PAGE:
You can see that for an ultralight backpack, you have to narrow your supplies down to the basics. But you can still bring items to keep you comfortable.

Here is a quick guide on how to lower your base weight. Remember that this section could be a whole article itself, so these are just the high points. The initial investment can be spendy, but keep in mind that you don’t have to do it all at once. It can be dangerous to do it like that.

Take your time, and as you get more skilled and comfortable in the backcountry, you can take off more weight. In reality, this is a lifelong process of tweaking your setup until you get it just right. Actually, there is no such thing as “just right,” so you can research and buy gear your whole life. Enjoy that process.

1. Put Your “Big Three” on a Diet

The fastest way to lose weight off your back is to reduce the weight of your tent, sleep set up, and pack. Why these three, you ask? Because this is where you can stand to lose the most weight.

By cutting the end off your toothbrush, you lose an ounce or two, but if you can reduce the weight of your actual backpack from 6 pounds down to 2 pounds, you have instantly dropped 4 pounds! Similar drops can be made in your shelter and sleep system.

2. Optimize the Rest of your Kit and Reduce Redundancy

After the big three, you are not usually losing pounds but ounces, but those ounces add up. Take your time and think about each part of your kit. Do you really need a pot, a bowl, and a cup? Or can you just use your pot for everything?

Evaluate everything you put in your pack and decide if you really need it or if there is a lighter version of it after every trip. Reevaluate your kit and see what you used and what you didn’t.

We tend to pack our fears so as you become more skilled and comfortable, you will probably realize that you didn’t really need that ax after all.

3. Weigh Everything

This is where some people can go down a rabbit hole. There are people with spreadsheets of every piece of gear they own. I haven’t gone that far, but I suggest buying a high-quality scale so you can make informed decisions. I generally use the scale to help me decide between two options.

4. Avoid Last Minute Add-Ons

This is also not a good idea, just like throwing that last-minute Snickers bar and Mt Dew into your cart while you’re standing in the checkout line while your wife’s head is turned. Last-minute additions to your pack can add up.

Most last-minute items are thrown in on a whim without much thought, but a couple of ounces here and there can add up to pounds in a hurry.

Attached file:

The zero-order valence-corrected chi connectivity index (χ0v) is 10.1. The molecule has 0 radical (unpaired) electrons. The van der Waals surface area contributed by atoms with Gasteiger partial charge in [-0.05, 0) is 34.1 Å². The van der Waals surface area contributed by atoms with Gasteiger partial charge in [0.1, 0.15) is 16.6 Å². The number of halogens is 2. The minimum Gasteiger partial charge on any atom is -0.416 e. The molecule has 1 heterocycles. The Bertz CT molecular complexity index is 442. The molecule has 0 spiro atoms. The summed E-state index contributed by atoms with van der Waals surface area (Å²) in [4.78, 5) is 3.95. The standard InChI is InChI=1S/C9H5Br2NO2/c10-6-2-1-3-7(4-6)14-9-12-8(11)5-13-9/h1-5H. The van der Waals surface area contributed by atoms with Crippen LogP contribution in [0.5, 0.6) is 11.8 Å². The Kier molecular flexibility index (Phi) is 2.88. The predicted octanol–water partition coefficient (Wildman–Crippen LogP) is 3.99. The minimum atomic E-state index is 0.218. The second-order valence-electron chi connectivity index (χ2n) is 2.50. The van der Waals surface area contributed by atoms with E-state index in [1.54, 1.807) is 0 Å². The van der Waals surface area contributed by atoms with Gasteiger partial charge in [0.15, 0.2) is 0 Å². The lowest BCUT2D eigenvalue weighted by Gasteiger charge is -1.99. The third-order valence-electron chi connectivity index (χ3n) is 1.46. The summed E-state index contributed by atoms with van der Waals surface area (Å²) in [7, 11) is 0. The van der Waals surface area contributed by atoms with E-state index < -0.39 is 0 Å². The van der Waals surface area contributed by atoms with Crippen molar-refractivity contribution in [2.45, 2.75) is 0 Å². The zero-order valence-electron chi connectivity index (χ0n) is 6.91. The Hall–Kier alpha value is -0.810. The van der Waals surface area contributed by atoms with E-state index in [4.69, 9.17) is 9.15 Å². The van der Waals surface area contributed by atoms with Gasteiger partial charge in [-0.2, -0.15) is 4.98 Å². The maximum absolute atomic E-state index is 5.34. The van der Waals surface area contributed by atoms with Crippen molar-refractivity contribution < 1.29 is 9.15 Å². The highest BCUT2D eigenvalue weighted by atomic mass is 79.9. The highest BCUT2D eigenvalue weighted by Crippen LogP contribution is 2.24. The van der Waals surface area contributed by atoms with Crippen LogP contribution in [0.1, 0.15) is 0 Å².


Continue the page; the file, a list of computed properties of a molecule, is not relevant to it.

5. Be OK With Being Uncomfortable

This is more an editorial than a tip. I think as a society, we have spent so much energy and money trying to be comfortable that we have forgotten that sometimes it’s ok not to be. In fact, all growth comes from discomfort.

I also believe that being miserable is something that we are taught. My kids were playing in the rain one time. They were wet and cold, but they did not realize they were miserable until I told them they were. Up until that point, they thought that they were having fun.

Sometimes ultralight backpacking is uncomfortable, but you know what? That’s ok.

6. Don’t be “Stupid Light”

There are two parts to this one. I know I just told you it is ok to be uncomfortable, but you must pack enough to be safe. Shaving weight off your pack can be addicting, but it can also be dangerous. Do your research, know the conditions, and pack accordingly.

The second part is don’t cut so much weight off a piece of gear that it becomes unusable. One time I cut the end off my spoon saving an ounce or so. I was so proud of myself and excited about how hardcore I was.

I spent the first several days of the trip so frustrated that I eventually put the spoon at the bottom of the pack and fashioned a new one out of wood. My new wooden spoon was functional but twice as heavy as the original would have been.

Concluding Thoughts

Figuring out the perfect base weight for you and the type of backpacking you want to do takes time and a lot of trial and error. Luckily that just means more backpacking, which is great.

My advice is don’t get too caught up in the numbers and have fun along the way. Also, don’t let your significant other see all of your {expensive} gear in one place at one time. That is very important.